Law Centre NI is urging change to the treatment of overpayments caused by official error. When people apply for social security benefits and provide all the correct entitlement to decision-makers, they reasonably expect that their entitlement will be correctly assessed and the right amount of benefit paid.
Law Centre NI’s experience is that this is not always the case. Each year, thousands of people in Northern Ireland receive an overpayment as a result of official error. In 2021-2022, more than 8,000 people in Northern Ireland received an overpayment as a result of official error in Universal Credit alone. These payments are then recovered from claimants.
Following a change to the law in 2015 when the welfare reform changes were introduced, social security claimants are now required to repay overpayments of some benefits regardless of how the overpayment occurred. Law Centre NI has significant experience of providing advice and representation to social security claimants in this position. We know that having to repay this money can be very stressful, particularly in the current context of the spiralling costs of living.
How can things improve?
It is in everyone‚Äôs interest that benefit entitlement decisions are right first time. There are three steps the Department can take to improve the system and address some of the problems that we see which arise from recovery of overpayments due to official error.
Staff guidance: whilst some official error overpayments are legally recoverable, there are circumstances in which the Department should consider that overpayments should not be recovered. We recommend that the Department update its own staff guidance to ensure that staff are aware of situations where it would be appropriate to waive the recovery of an overpayment.
Improved communication with claimants: we recommend that the Department amends the overpayment notification letter to explicitly inform people of the option to seek a ‚Äúdiscretionary waiver‚Äù so that claimants are aware of the options that are available to them.
Improved data collection: we recommend that the Department now officially records and publishes statistics on the level of official error overpayments. This would highlight the rate of overpayments and ensure that action is taken to reduce the occurrence of errors.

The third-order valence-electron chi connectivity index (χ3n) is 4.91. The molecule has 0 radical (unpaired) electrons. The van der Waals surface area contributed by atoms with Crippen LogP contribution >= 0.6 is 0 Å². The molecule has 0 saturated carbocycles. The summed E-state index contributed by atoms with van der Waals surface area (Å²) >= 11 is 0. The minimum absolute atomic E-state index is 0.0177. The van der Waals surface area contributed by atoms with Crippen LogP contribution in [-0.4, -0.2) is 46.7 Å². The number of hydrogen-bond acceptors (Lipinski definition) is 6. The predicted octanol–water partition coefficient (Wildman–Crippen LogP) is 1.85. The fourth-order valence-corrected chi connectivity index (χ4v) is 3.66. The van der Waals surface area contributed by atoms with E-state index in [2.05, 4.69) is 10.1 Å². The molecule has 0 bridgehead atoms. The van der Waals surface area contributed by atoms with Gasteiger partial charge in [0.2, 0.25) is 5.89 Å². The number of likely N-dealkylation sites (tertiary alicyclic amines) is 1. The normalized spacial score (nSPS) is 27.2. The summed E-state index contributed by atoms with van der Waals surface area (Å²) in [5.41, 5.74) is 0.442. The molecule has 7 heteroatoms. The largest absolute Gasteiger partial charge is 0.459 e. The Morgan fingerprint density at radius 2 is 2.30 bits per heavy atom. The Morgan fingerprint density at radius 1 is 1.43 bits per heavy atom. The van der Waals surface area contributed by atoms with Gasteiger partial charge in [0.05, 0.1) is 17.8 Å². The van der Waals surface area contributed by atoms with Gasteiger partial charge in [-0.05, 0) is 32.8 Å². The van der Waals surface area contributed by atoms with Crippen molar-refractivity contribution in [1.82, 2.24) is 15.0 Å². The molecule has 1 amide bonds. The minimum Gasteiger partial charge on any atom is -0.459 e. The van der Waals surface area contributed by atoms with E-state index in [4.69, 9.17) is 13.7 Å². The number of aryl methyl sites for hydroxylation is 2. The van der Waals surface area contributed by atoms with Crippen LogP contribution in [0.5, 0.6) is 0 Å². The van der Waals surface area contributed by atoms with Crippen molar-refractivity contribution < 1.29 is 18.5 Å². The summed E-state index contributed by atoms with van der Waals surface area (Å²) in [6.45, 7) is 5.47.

Commenting on the impact of recovery of overpayments arising from official error, Owen McCloskey, Head of Social Security at Law Centre NI said:
‚ÄúWe want to ensure that decision-makers get decisions and calculations right first time and no one faces financial hardship because of an official error. Our recommendations are intended to make the system fairer and more transparent. People who are seeking social security assistance are entitled to confidence that the payments that they are receiving are correct. We know from working with clients, that recovery of money from someone on a tight budget, that has been received in good faith, can have a significant impact on their mental and emotional health.‚Äù
For more information, see our Policy Briefing Paper Recovery of overpayments arising from ‘official error’: current problems and recommendations for change.
Emma had been in receipt of Employment and Support Allowance (ESA) but on reassessment she was found to be fit for work. She appealed this decision and claimed Universal Credit whilst she awaited her ESA appeal. Emma‚Äôs ESA appeal was successful. The Department for Communities made an arrears payment of ESA totalling almost ¬£2,000. As Emma was now in receipt of Universal Credit she contacted the Department to check if she was entitled to use the ¬£2,000 arrears of ESA and that it would not result in an overpayment of Universal Credit.
Emma received assurances that she could use the benefit arrears she received without it causing an overpayment of her Universal Credit. Four months later Emma was told that this had been an official error and received an apology. However, she was informed she must repay the benefit she had received but which she had already used.
Emma applied for a discretionary waiver. This was refused and she is now receiving assistance from Law Centre NI.